H M SONS Vs. INCOME TAX OFFICER
LAWS(IT)-1982-8-23
INCOME TAX APPELLATE TRIBUNAL
Decided on August 06,1982

Appellant
VERSUS
Respondents

JUDGEMENT

U.T. Shah, Judicial Member - (1.) THE only point involved in this appeal pertains to the assessee's claim for weighted deduction of Rs. 64,040 under Section 35B of the Income-tax Act, 1961 ('the Act').
(2.) The assessee is a firm and exports bed-spreads, scarves, garments, etc. The assessment year is 1979-80 and the relevant previous year ended on 31-3-1979. In its return of income as well as at the time of the assessment proceedings, the assessee claimed deduction of Rs. 64,040 on account of the following expenditure incurred by it: JUDGEMENT_12269_TLIT0_19820.htm While framing the assessment on 29-4-1981, the ITO ignored the assessee's claim for weighted deduction in the following manner: During the course of hearing it was observed that the assessee has not been carrying on Export Certificate for the year under consideration but it was only granted to him for the assessment year 1980-81. When required to explain as to why the claim under Section 35B may not be disallowed, it was stated that the relief is admissible to them as they are small scale exporters coming within the purview of Section 35B(a) as they are exporting goods manufactured by them. The contention of the assessee is not correct. The assessee printed bed-spreads, scarves and garments etc., and this process cannot come under the definition of Industrial Undertaking as defined in Explanation 1 to Section 35B. No mechanical provision is involved in the nature of the business in which the assessee is involved. No machinery for carrying on any processing has been installed by the assessee and by no stretch of imagination the business of the assessee can be brought into the ambit of an Industrial Undertaking. Had it been a base as put in by the assessee himself he would have not missed his claim under Section 80J in the past where his income was ranging from 1 to 2 lakhs of rupees. It is simple after he has failed to establish himself as a Export House for the accounting period under consideration that a half-hearted case has been made out by taking a recourse to the alternative provisions. Since the assessee's case does not fall under either of the clauses to Section 35B the claim under Section 35B is ignored.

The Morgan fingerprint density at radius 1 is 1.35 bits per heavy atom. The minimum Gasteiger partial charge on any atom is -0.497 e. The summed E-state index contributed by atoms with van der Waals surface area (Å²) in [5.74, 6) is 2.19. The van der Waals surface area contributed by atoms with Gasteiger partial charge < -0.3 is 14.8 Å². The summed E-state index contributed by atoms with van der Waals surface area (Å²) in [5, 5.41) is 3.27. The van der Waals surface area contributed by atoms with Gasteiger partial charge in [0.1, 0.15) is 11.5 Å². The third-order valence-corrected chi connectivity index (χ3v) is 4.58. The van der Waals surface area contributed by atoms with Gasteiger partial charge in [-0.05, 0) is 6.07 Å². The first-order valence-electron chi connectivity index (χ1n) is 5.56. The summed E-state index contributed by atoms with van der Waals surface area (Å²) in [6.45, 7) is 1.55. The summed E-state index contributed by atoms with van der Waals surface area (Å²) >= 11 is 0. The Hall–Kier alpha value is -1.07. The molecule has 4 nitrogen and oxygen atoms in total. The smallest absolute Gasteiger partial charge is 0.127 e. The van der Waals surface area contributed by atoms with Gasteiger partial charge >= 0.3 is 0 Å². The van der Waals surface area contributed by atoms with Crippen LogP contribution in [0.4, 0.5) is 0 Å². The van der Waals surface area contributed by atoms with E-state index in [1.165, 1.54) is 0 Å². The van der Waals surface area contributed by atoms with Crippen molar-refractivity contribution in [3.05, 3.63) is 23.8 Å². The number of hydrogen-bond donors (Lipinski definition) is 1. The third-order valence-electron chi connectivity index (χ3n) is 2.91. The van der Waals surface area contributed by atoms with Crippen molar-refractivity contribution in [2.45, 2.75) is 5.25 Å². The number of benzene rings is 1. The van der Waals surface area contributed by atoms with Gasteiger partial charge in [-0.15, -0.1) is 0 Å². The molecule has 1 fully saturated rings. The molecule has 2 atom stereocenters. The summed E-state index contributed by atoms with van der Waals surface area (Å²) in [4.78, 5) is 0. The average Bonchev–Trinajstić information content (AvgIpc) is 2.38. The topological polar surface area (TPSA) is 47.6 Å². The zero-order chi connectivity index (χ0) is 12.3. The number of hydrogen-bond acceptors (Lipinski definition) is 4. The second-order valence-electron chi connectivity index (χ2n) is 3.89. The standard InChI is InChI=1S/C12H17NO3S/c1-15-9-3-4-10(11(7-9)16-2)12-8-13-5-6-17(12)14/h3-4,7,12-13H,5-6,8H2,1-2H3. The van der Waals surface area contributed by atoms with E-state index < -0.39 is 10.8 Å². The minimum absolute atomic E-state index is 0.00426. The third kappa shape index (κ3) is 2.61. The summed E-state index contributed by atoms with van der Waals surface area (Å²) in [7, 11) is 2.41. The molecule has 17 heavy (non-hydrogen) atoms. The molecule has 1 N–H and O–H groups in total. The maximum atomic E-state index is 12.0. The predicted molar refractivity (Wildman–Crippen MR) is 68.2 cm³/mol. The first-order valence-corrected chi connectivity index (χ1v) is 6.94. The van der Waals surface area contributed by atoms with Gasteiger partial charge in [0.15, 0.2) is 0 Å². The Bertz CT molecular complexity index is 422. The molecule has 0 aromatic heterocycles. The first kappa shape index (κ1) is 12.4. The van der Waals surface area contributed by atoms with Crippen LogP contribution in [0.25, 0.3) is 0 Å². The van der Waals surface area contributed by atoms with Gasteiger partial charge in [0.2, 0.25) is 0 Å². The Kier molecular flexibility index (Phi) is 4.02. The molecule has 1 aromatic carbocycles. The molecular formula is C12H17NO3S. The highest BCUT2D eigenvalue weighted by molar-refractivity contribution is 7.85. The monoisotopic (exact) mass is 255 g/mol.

(3.) IN appeal before the Commissioner (Appeals) it was submitted, on behalf of the assessee, that, since it was an 'INdustrial Undertaking' as defined in Section 35B(1A), read with Section 32A(2), of the Act, it was entitled for weighted deduction as claimed by it. It was also submitted that the assessee, being a small scale exporter, comes within the definition of Small Scale INdustrial Undertaking, the ITO ought to have allowed the assessee's claim for weighted deduction of Rs. 64,040. The Commissioner (Appeals), however, upheld the action of the ITO as under: I have gone through the facts and circumstances of the case and heard the Counsel for the appellant. For the purposes of this provision the term 'Small Scale Exporter' means a person who exports goods manufactured or produced in any 'Small Scale INdustrial Undertaking' has the same meaning as assigned to it in Clause (2) of the Explanation below Section 32A(2) of the INcome-tax Act, 1961. The expression 'Export House Certificate' means a valid 'Export House Certificate' issued by the Chief Controller of Imports & Exports. Admittedly, the assessee does not hold any certificate of the Chief Controller of Imports and Exports, Government of INdia. So far as the question of 'small scale exporters' is concerned, the assessee had to export goods manufactured or produced in any 'Small Scale INdustrial Undertaking'. As has been observed by the ITO, the assessee has never claimed the benefit of the weighted deduction under Section 35B of the Act because, according to the assessee, the claim did not fall within the ambit of Section 35B. The assessee only prints the bedspreads, scarves and garments. Prima facie, it does not involve any manufacturing in the real sense of the term. The process involved is also not at all mechanical which could produce any goods and it cannot take the shape of a 'Small Scale INdustrial Undertaking'. As has been discussed in detail by the ITO in his assessment order, I do not think that the assessee's case falls within the definition of 'Small Scale INdustrial Undertaking' for claiming the benefit of a 'Small Scale Exporter' of goods under Section 35B(1A) of the Act. 6. The items of expenditure on which the deduction has been claimed also do not merit for allowance under Section 35B of the Act. I, therefore, hold that the ITO was justified in not allowing the benefit of the claim under Section 35B for an amount of Rs. 64,040.;


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